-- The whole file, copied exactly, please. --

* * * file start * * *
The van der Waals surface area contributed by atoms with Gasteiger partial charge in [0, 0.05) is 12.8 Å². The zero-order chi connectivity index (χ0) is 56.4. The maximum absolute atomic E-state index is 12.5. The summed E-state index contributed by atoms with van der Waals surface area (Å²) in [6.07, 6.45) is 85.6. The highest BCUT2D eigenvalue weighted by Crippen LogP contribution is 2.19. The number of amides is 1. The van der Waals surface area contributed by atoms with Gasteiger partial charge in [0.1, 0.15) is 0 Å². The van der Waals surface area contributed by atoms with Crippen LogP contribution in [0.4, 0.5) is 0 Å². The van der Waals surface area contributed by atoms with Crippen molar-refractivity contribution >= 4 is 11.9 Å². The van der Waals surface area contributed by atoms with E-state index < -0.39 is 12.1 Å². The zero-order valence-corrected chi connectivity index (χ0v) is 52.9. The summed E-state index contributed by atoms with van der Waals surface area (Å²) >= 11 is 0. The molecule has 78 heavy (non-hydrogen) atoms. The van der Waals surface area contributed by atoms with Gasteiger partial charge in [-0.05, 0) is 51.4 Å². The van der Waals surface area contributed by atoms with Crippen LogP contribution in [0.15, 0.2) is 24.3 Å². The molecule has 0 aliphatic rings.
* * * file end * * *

The van der Waals surface area contributed by atoms with Gasteiger partial charge in [0, 0.05) is 12.8 Å². The zero-order chi connectivity index (χ0) is 56.4. The maximum absolute atomic E-state index is 12.5. The summed E-state index contributed by atoms with van der Waals surface area (Å²) in [6.07, 6.45) is 85.6. The highest BCUT2D eigenvalue weighted by Crippen LogP contribution is 2.19. The number of amides is 1. The van der Waals surface area contributed by atoms with Gasteiger partial charge in [0.1, 0.15) is 0 Å². The van der Waals surface area contributed by atoms with Crippen LogP contribution in [0.4, 0.5) is 0 Å². The van der Waals surface area contributed by atoms with Crippen molar-refractivity contribution >= 4 is 11.9 Å². The van der Waals surface area contributed by atoms with E-state index < -0.39 is 12.1 Å². The zero-order valence-corrected chi connectivity index (χ0v) is 52.9. The summed E-state index contributed by atoms with van der Waals surface area (Å²) >= 11 is 0. The molecule has 78 heavy (non-hydrogen) atoms. The van der Waals surface area contributed by atoms with Gasteiger partial charge in [-0.05, 0) is 51.4 Å². The van der Waals surface area contributed by atoms with Crippen LogP contribution in [0.15, 0.2) is 24.3 Å². The molecule has 0 aliphatic rings.